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FDA announces new rules on what products can be called 'chocolate'

2021-03-03  English News
Photo: PAKUTASO
圖說 : Photo: PAKUTASO

Taipei, March 2 (CNA) Taiwan's Food and Drug Administration (FDA) on Tuesday announced new rules on how much chocolate and cocoa products must contain to be able to include the word "chocolate" in their names, with the changes set to take effect on Jan. 1 next year.

The rules cover chocolate products that contain fillings, chocolate pastes and syrups, as well as chocolates that have added vegetable fats, Lee Wan-chen (李婉媜), chief of the FDA's Food Safety Division, told reporters.

For chocolates that contain fillings, such as those produced by the Ferrero Rocher company, the chocolate coating must make up at least 25 percent of the total weight of the product in order to use the word "chocolate" in its name, Lee said.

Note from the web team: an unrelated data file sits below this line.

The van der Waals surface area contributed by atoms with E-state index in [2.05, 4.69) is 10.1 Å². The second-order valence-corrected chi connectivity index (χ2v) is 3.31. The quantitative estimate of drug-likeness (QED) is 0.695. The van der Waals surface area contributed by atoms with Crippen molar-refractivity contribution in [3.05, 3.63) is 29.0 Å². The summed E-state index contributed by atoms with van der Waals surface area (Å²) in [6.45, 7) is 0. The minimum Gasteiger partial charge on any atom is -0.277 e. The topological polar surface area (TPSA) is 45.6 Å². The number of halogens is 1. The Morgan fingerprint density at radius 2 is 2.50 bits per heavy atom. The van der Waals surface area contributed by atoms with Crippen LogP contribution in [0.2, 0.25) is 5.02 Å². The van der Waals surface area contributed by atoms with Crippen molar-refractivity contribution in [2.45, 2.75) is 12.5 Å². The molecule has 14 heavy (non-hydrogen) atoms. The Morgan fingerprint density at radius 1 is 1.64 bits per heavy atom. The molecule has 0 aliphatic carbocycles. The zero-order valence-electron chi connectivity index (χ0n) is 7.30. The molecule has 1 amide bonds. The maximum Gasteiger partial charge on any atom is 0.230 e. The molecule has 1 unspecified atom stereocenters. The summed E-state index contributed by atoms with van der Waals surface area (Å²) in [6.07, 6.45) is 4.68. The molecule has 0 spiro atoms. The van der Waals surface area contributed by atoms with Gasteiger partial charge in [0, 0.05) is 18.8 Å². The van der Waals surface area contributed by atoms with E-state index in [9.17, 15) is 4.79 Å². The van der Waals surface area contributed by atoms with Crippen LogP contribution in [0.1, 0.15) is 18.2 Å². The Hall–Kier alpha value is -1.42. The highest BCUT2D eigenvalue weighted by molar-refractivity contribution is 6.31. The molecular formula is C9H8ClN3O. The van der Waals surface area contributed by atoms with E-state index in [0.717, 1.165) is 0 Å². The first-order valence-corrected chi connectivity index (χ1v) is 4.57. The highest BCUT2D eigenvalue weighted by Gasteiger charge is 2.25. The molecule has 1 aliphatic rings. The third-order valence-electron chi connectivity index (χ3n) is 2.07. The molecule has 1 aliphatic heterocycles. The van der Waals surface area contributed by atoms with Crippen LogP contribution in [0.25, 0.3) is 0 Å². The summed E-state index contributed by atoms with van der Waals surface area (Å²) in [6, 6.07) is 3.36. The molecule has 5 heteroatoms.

The product must also state that it contains a filling, for example by describing it as a "chocolate-coated hazelnut," Lee said.

In terms of non-solid chocolate products, including chocolate spreads and chocolate syrups, they must contain at least 5 percent cocoa solids or 2 percent cocoa butter to have "chocolate" in their names.

Chocolate products with added vegetable oils that account for over 5 percent of the total weight of the product will not be allowed to have "chocolate" in their names, though they can be described as chocolate-flavored.

In the past, these products could be called "chocolate with cocoa butter substitutes," Lee said.

According to Lee, the new rules will apply to products made from Jan. 1, 2022. Manufacturers will be fined NT$30,000 (US$1,066) to NT$3 million if their product packaging lacks the required information.

Manufacturers will be fined NT$40,000 to NT$4 million if their product packaging contains false information, Lee said.

In 2016, the FDA set standards for dark chocolate, milk chocolate, and white chocolate products that do not contain fillings, specifying how much cocoa butter and cocoa solids they must contain. Those rules came into effect in 2017.

The Control Yuan said in a 2019 report that these standards were not comprehensive enough, as over 90 percent of chocolate products sold in Taiwan contain fillings or added vegetable fats. It asked the FDA to set more stringent rules on the naming of these types of chocolate products.

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